Milesian names for the island

John Johnson Marshall
Chapter I (2) - Start of Chapter

When the Milesians succeeded in landing upon the island in spite of the magic arts of the Tuatha de Dannans, the country was ruled over by three Dedannan princes, who reigned each for one year in their turn. The names of their wives were Banbha, Fodhla and Eire. After landing the invading force marched to a mountain called Sliabh Mis; here they were met by Banbha, attended by a train of beautiful ladies, and followed by her druids and soothsayers. Amirgin, the Milesian, addressed himself to her and desired to have the honour of knowing her name; she answered her name was Banbha, and from her the island was called Inis Banbha. (It was also sometimes styled by the bards Ard-Banbha—high Banbha).

From thence they proceeded on their march and arrived at Sliabh Eibhlin where the princess Fodhla met them with a retinue of ladies and druids about her; they desired to know her name, and she replied that her name was Fodhla, which was also the name of the island. It was from this princess that Ollamh Fodhla (Ollav Fola), who was one of the wisest and greatest of the pagan kings of Ireland was named. He had been first a learned Ollamh, or [*] Doctor, and afterwards king of Fodhla, or Ireland.

They went on and came to Usnach, where they were met by Eire and her attendants; she was likewise desired to discover her name, and she told them her name was Eire, and from her the country was called Eire. It is said that these three queens were sisters, and married to three brothers; amongst whom there was an agreement, that each brother should alternately take his year of government, and that during the year of his reign the isle should be called after the name of his queen. The reason that it is called Eire more frequently than Banbha or Fodhla, being that the husband of Queen Eire, from whom the island was called Ireland, happened to be king at the time it was conquered by the sons of Milesius. From Eire is derived Erin, the dative case of the name, and Ireland.

The Clanna Mileadh, or children of Milesius having conquered Ireland, renamed the island “Scotia,” after their mother, Scota, the widow of King Milesius, who accompanied her sons and who was slain three days after their landing in Ireland, in a battle at Sliabh Mis in which the Milesians under the command of Heber, one of the sons of Miledh, were attacked by a strong body of Tuatha de Dannans, commanded by Queen Eire, whom, after a severe fight they defeated. There was great loss on both sides, Queen Scota being the most notable on that of the Milesians, of whom an ancient bard has written:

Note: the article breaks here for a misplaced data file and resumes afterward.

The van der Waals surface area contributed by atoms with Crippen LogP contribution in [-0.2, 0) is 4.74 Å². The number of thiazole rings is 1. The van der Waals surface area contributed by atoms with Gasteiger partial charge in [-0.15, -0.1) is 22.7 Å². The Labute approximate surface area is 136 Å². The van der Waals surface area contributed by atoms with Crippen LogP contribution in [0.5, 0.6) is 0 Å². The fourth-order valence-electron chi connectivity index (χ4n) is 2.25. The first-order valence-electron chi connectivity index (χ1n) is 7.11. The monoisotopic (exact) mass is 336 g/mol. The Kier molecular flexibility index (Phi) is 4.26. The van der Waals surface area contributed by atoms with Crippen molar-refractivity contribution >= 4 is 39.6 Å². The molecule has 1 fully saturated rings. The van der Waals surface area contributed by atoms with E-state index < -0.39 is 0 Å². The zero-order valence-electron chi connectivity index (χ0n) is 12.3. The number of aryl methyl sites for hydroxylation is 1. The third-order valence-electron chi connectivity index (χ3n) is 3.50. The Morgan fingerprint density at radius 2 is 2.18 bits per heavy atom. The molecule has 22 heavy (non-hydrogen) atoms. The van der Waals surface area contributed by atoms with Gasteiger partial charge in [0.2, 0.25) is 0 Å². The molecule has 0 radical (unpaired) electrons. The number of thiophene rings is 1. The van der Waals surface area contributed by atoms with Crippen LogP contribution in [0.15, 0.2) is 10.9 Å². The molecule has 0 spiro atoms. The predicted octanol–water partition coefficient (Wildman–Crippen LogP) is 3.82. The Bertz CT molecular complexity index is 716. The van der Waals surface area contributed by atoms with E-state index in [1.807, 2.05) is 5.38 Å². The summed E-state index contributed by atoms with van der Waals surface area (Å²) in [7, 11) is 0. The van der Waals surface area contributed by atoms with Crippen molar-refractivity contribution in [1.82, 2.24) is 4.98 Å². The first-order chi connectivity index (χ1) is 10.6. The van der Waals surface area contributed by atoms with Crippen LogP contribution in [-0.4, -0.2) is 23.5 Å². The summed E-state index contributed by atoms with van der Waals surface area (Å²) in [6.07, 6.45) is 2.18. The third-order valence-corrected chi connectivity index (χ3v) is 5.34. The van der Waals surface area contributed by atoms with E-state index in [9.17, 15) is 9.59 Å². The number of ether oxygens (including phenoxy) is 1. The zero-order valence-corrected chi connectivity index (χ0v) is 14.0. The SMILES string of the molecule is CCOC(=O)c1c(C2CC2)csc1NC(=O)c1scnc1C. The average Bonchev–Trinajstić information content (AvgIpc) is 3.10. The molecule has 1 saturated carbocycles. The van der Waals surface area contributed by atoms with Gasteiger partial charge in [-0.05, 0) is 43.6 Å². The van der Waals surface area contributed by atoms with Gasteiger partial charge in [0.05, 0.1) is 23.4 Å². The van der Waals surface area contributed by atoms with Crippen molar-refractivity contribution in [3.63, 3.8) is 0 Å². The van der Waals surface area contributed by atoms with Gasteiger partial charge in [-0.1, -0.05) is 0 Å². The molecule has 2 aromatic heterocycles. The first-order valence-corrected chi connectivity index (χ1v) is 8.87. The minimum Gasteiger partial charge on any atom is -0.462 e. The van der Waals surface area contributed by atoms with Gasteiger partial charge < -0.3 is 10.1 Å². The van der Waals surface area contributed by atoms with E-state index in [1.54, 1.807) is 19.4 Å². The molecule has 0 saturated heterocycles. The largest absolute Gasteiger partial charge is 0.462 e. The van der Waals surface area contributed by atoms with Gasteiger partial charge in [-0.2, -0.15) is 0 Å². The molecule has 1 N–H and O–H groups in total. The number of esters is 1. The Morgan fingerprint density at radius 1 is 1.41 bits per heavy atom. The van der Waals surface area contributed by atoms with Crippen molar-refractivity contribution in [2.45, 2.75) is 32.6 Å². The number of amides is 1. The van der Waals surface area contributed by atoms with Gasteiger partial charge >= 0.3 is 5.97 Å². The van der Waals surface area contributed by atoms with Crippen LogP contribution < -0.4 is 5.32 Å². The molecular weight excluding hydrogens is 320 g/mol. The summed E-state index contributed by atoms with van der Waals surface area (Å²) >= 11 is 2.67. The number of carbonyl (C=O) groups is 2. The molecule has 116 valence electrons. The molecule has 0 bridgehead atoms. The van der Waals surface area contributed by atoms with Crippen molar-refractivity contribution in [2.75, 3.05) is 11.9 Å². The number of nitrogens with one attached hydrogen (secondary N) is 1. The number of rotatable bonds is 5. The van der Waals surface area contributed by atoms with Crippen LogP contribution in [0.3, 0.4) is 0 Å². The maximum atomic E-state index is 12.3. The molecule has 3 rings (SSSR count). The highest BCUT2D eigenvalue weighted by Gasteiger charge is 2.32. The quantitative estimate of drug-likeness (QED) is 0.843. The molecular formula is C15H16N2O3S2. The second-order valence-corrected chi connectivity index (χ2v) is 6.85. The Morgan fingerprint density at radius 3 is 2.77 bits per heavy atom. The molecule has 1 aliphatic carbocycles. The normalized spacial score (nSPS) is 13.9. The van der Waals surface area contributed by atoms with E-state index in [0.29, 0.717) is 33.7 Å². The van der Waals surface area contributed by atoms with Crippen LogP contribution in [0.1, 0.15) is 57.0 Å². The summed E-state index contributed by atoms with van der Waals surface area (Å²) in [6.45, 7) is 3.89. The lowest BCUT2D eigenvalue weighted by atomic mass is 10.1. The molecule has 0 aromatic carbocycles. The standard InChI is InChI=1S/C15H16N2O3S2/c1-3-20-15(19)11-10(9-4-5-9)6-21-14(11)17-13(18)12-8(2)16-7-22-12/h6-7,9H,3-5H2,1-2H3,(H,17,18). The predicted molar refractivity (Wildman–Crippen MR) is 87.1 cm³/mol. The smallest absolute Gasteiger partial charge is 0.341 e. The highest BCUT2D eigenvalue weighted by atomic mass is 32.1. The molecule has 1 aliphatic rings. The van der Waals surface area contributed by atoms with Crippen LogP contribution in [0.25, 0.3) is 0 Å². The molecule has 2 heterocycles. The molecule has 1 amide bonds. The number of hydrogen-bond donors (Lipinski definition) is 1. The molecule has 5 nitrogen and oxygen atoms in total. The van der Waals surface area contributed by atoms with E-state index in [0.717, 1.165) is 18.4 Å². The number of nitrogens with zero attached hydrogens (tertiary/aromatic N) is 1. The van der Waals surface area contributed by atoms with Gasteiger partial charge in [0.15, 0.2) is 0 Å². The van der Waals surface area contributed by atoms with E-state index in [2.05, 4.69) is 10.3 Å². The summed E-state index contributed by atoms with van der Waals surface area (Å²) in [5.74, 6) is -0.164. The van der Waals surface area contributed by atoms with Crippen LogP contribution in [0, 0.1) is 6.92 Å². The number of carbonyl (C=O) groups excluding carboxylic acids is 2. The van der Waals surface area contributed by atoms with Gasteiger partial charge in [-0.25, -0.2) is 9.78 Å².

“Mixed with the first the fair Virago fought,

Sustained the toils of arms and danger sought.”

From her son Eibhear Fionn (the fair) or Heber, who commanded in this battle the name “Hibernia” is said to be derived.

In a subsequent battle the combined forces of the Tuatha de Dannans under their three Kings and Queens, were utterly routed, the three Kings slain, also their Consorts, who had given their names to Ireland.

It was the usual custom for kings and queens in those days to not only command in battle, but fight side by side with their forces, male and female, for the clanswomen fought as well as the men and were only exempted from military service in the year 590, through the influence of Columbcille at the Synod of Druimceat. Notable instances are, in Irish history Queen Macha of the golden hair who founded Armagh, and in British history Queen Boadicea, whose heroic resistance to the Romans has immortalised her name.

The name “Scotia,” belonged exclusively to Ireland till the tenth century, prior to which the Irish colonised Argyllshire. These colonists being harassed and oppressed by the Picts called to their assistance Niall of the Nine Hostages, who came with a numerous army to their aid. When he arrived he changed the old name of the country (Albu or Alban) and called it “Scotia,” at the request of the Dalriads and Scots themselves; but it was agreed that it was to be called “Scotia Minor,” while “Scotia Major” was to be the name of Ireland. When Fergus, commonly called Fergus MacErc, became king of the Scottish Gallic colony which ultimately mastered the whole country, the name Scotia was applied to it instead of being confined as formerly to the portion colonised by the Gaels from Scotia Major or Ireland. The transference of the name “Scotia” from Ireland to Scotland seems to have been an accomplished fact prior to the eleventh century, for Mariannus Scotus, who lived from 1028 to 1081, calls Malcolm II., who died 1034 “rex Scotae” (Chron. Picts and Scots p. 65), and Brian, King of Ireland “rex Hiberniae.”

Ireland was also known as “the plain of Ir,” from Ir, another of the sons of Miledh, who was one of the commanders of the Milesians in their invasion of Ireland. When the invading fleet approached the shores of the island, the Tuatha de Dananus by means of their magical arts, raised a violent tempest in which the ship commanded by Ir was separated from the rest of the fleet and driven upon the western coast of Munster, where it split upon the rocks and every man on board perished. From Ir descended the noble clan Rury, whose magnificent Court was held at Emain Macha (Armagh), and from whom sprang the Red Branch Knights, famous in song and story.

Another name for Ireland was “Inis Fail” the isle of destiny, so called from the stone Lia Fail on which the Irish monarchs were crowned prior to its removal to Scotland for the crowning of Fergus MacErc. It now forms the seat of the coronation chair in Westminster Abbey.

“If Fates go right, where’er this stone is found,

The Scots shall monarch of that realm be crowned.”

[*] There were doctors of the several professions; just as we have Doctors of Law, Medicine, Literature, etc., The full course of study for an ollave was twelve years.